NPR : News

Filed Under:

Cocaine Mule Busted In Sao Paulo

Here's a picture worth almost a thousand grams.

The CT scan above shows the insides of a 20-year-old man apprehended Monday at an airport in São Paulo, Brazil, as he was getting ready to board a flight to Brussels.

All those reddish capsules lined up in his intestines are filled with cocaine.

The Irish national, identified only as P.B.B., was pinched by authorities because he was acting nervous. Wouldn't you be, too, if you were carrying nearly a kilogram of cocaine in your guts?

Carrying cocaine inside your body is risky, and not just because you could wind up in jail. Mules can suffer serious intestinal obstruction and death from cocaine poisoning, if the packages burst.

The Irish guy was reportedly taken to the Santa Misericordia Hospital where the capsules were removed from his body. How exactly? That isn't clear from the press coverage I saw.

Surgical removal of the packages is one option. But as doctors reported in the Canadian Journal of Surgery two years ago, surgical removal is far less likely than it used to be. Cocaine-filled packages can rupture during surgery, endangering patients, and there are other complications.

More often, the cases are treated with laxatives and fluids in the intestines. The report in the Canadian journal looked back at the cases of 61 cocaine mules treated over a five-year period at a hospital near Heathrow Airport in London.

Fifty-six of the people were treated conservatively. The remaining five required surgery. Nobody died. The average length of treatment was 2.8 days.

What about the cocaine and the outcome for the patients?

Here's the straight dope from the doctors who wrote the paper:

Customs staff counted and secured the obtained packets. At no point during the conservatively managed patients' stays were hospital staff involved in the handling of cocaine packets because the laws regarding the handling of evidence require a secure chain of custody to guarantee the identity and integrity of the specimen, from collection through to reporting of the test results. In most cases, we were therefore unable to obtain first-hand information regarding the type of packaging used or the patients' conditions after passage.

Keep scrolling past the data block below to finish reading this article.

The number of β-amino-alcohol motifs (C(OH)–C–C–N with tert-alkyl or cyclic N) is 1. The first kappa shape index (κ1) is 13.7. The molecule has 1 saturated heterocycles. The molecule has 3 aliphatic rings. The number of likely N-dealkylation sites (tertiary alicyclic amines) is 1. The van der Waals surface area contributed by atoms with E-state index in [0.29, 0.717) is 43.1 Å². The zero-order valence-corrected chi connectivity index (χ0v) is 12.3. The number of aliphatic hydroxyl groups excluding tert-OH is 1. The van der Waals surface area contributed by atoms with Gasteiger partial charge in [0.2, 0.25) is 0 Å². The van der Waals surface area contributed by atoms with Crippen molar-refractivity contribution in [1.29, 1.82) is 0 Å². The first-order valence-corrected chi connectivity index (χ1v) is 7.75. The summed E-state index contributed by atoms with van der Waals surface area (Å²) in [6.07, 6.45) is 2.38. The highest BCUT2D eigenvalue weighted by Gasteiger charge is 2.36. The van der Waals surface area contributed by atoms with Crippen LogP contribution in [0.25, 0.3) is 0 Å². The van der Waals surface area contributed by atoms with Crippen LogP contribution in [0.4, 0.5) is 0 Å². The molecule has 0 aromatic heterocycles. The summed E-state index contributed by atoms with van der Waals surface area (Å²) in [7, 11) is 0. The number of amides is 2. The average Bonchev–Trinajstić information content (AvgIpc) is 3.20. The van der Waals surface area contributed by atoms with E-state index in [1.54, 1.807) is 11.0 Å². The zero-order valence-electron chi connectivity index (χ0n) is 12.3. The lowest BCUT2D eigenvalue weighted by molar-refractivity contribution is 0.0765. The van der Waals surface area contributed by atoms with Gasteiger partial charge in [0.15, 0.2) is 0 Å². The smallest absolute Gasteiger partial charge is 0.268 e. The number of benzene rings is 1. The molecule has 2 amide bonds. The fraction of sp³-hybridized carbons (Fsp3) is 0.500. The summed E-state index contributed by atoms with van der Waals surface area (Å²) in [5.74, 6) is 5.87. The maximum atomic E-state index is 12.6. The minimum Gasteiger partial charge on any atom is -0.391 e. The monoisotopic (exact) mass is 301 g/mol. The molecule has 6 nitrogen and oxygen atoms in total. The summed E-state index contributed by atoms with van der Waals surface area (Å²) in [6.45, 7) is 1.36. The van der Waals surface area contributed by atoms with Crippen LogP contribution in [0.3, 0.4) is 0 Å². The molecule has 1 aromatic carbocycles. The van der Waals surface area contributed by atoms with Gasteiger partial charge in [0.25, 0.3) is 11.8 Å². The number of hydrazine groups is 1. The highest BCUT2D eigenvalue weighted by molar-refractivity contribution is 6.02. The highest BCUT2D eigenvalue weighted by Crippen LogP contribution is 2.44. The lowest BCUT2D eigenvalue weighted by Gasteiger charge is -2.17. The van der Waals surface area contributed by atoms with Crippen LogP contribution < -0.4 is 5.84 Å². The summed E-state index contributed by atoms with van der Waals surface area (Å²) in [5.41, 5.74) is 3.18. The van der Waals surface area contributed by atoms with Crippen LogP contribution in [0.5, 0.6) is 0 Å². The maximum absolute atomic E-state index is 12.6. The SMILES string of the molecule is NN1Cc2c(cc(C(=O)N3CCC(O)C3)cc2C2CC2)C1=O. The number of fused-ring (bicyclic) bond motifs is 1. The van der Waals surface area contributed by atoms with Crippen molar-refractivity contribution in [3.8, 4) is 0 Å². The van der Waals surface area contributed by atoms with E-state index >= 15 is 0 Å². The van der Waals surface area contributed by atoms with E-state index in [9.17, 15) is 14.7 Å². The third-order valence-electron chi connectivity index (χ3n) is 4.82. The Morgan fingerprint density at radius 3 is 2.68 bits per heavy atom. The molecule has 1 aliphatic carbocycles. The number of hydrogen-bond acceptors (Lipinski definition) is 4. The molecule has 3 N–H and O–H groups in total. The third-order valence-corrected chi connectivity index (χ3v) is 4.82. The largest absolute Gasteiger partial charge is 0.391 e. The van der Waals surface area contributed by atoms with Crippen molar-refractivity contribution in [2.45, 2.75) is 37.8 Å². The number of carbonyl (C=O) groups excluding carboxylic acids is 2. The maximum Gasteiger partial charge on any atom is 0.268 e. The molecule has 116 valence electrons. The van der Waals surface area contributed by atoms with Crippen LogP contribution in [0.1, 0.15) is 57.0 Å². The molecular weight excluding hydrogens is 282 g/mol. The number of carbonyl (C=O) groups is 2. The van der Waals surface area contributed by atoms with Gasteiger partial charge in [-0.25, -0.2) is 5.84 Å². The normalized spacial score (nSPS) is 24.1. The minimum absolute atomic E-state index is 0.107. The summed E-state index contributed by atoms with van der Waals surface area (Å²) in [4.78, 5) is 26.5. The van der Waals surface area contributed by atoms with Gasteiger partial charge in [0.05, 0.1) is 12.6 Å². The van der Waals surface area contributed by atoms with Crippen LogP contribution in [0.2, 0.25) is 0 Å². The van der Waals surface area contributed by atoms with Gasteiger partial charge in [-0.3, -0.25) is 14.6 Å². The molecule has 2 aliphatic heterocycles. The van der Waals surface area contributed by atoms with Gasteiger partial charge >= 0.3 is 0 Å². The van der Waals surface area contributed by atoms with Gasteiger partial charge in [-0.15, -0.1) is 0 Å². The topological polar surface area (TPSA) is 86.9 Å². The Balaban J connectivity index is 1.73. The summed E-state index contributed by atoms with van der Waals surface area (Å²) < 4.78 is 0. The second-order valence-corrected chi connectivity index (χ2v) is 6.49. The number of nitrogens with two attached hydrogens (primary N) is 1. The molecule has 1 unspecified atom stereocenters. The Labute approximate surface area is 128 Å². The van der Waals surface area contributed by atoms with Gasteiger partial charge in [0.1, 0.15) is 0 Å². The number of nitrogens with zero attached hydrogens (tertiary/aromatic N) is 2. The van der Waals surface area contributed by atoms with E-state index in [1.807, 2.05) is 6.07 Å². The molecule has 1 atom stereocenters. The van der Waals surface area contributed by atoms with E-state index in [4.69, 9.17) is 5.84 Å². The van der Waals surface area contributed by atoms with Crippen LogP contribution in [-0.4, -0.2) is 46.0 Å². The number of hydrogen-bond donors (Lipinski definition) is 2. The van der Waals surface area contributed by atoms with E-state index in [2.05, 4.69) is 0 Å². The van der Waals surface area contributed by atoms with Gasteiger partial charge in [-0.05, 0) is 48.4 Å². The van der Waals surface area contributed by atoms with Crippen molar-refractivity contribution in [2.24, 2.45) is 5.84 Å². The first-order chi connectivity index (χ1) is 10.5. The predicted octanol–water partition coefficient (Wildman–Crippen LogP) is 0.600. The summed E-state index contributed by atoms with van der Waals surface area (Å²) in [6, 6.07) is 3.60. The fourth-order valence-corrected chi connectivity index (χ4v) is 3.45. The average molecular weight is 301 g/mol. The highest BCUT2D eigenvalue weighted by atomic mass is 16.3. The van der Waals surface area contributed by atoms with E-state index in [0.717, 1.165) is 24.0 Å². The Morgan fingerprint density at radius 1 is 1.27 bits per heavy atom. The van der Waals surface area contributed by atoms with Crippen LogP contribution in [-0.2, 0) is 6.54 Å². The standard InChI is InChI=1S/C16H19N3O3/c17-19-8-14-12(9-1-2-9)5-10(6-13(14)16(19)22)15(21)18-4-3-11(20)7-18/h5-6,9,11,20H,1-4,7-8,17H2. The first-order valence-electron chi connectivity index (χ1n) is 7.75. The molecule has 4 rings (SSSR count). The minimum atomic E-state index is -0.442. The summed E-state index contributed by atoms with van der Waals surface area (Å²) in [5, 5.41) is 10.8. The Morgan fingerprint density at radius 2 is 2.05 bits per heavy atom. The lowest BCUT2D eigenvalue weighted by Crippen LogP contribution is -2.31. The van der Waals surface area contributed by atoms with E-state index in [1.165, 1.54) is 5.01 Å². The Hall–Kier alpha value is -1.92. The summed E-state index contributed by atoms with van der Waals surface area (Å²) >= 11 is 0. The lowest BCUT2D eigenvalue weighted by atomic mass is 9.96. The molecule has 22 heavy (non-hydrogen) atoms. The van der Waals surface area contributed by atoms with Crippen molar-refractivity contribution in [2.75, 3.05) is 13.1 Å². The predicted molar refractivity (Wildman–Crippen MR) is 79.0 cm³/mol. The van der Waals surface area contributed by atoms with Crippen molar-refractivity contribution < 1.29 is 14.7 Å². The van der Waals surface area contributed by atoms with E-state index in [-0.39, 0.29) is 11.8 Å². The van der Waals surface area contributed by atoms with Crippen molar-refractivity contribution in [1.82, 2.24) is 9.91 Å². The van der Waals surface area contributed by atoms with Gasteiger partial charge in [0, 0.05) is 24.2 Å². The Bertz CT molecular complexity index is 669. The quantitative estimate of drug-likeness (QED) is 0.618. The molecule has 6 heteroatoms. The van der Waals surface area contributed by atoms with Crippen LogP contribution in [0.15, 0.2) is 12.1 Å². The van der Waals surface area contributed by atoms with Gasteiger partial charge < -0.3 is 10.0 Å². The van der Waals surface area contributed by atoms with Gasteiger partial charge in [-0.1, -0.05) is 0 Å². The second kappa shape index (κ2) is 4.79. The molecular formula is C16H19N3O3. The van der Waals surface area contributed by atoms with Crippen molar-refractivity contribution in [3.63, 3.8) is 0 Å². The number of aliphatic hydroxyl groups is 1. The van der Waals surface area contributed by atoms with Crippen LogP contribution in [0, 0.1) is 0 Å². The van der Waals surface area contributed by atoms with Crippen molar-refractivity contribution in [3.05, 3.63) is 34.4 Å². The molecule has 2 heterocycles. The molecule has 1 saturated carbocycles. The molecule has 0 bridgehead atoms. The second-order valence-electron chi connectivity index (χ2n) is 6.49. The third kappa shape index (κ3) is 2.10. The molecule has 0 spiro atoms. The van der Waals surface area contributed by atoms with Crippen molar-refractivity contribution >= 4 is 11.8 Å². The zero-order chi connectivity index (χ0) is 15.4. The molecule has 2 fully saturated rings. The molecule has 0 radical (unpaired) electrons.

Copyright 2011 National Public Radio. To see more, visit


Boston Museum Exhibit Celebrates Legacy Of Black Mountain College

Black Mountain College was only open for 24 years, but it helped foment the work of several artists, musicians, dancers and filmmakers, including John Cage, Merce Cunningham and Cy Twombly. Now it's the subject of the first major museum retrospective at Boston's Institute of Contemporary Art.

High-Sodium Warnings Hit New York City Menus

The city is the first in the nation to require a sodium warning on menu items containing 2,300 milligrams of sodium or more. The rule applies to chain restaurants with 15 or more locations.

World Leaders To Debate Role Of Nuclear Power At U.N. Climate Summit

NPR's Robert Siegel talks with Matthew Bunn, a nuclear and energy policy analyst and professor of practice at the Harvard Kennedy School, about the role nuclear power will play in the future. As world leaders meet in Paris for the U.N. climate summit, they discuss if countries are moving away or toward nuclear energy and and given safety and budget concerns, whether atomic power makes sense anymore.
WAMU 88.5

Computer Guys And Gal

Another year is coming to a close and the Computer Guys And Gal are here to discuss this year's biggest technology news, including the growth of virtual reality and the "Internet of Things."

Leave a Comment

Help keep the conversation civil. Please refer to our Terms of Use and Code of Conduct before posting your comments.